In his new book, Democracy as Problem Solving: Civic Capacity in Communities Across the Globe (2008: MIT Press), Xavier de Souza Briggs shows how civic capacity—the capacity to create and sustain smart collective action—is crucial for strengthening governance and changing the state of the world in the process.
Analyzing emerging practices of collaboration in planning and public policy to overcome the challenges complexity, fragmentation and uncertainty, the authors present a new theory of collaborative rationality, to help make sense of the new practices. They enquire in detail into how collaborative rationality works, the theories that inform it, and the potential and pitfalls for democracy in the twenty-first century. Representing the authors’ collective experience based upon over thirty years of research and practice, this is insightful reading for students, educators, scholars, and reflective practitioners in the fields of urban planning, public policy, political science and public administration.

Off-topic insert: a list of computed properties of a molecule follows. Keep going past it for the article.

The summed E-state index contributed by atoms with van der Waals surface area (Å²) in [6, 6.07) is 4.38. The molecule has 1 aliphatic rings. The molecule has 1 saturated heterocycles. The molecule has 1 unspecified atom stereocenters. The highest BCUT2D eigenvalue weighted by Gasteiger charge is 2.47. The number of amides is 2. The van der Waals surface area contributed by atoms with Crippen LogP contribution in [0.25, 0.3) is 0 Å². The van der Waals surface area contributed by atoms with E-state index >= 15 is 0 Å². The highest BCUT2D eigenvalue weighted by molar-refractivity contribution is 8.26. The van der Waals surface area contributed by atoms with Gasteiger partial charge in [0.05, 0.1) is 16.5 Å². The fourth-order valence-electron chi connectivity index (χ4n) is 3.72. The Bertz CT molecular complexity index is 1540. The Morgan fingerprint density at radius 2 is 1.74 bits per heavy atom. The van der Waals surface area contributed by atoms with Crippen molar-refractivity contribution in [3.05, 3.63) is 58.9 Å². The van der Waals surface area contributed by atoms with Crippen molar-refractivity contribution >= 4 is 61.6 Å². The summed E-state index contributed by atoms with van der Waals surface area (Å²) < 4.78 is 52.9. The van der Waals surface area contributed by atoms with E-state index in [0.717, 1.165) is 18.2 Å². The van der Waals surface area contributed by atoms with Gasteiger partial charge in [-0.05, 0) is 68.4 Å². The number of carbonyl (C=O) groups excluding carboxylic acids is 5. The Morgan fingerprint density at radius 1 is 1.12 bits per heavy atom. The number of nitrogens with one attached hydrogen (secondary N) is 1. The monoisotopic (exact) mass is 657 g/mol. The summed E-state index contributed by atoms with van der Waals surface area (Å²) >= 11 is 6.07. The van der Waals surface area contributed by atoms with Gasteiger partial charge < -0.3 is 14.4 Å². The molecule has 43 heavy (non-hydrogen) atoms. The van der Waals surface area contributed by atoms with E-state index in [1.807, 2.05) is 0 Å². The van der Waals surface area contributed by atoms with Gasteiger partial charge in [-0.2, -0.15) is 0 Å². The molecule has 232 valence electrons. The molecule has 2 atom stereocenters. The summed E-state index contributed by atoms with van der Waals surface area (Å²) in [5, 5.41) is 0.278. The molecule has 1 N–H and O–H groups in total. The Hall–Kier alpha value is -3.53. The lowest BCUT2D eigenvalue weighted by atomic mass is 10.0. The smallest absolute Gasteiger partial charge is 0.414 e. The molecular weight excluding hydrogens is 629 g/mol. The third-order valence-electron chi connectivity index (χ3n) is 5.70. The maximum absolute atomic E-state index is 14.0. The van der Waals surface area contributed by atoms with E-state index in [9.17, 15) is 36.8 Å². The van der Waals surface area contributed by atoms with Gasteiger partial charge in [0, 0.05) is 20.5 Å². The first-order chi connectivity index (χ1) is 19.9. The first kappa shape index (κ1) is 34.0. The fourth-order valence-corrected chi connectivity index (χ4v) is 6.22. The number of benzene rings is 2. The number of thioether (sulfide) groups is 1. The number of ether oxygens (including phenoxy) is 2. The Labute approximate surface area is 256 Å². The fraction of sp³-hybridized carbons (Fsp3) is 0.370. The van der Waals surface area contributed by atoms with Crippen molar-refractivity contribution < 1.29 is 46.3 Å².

Some blame the violence and unrest in the Muslim world on Islam itself, arguing that the religion and its history is inherently bloody. Others blame the United States, arguing that American attempts to spread democracy by force have destabilized the region, and that these efforts are somehow radical or unique. Challenging these views, The Clash of Ideas in World Politics: Transnational Networks, States, and Regime Change, 1510-2010 reveals how the Muslim world is in the throes of an ideological struggle that extends far beyond the Middle East, and how struggles like it have been a recurring feature of international relations since the dawn of the modern European state. John Owen examines more than two hundred cases of forcible regime promotion over the past five centuries, offering the first systematic study of this common state practice. He looks at conflicts between Catholicism and Protestantism between 1520 and the 1680s; republicanism and monarchy between 1770 and 1850; and communism, fascism, and liberal democracy from 1917 until the late 1980s. He shows how regime promotion can follow regime unrest in the eventual target state or a war involving a great power, and how this can provoke elites across states to polarize according to ideology. Owen traces how conflicts arise and ultimately fade as one ideology wins favor with more elites in more countries, and he demonstrates how the struggle between secularism and Islamism in Muslim countries today reflects broader transnational trends in world history.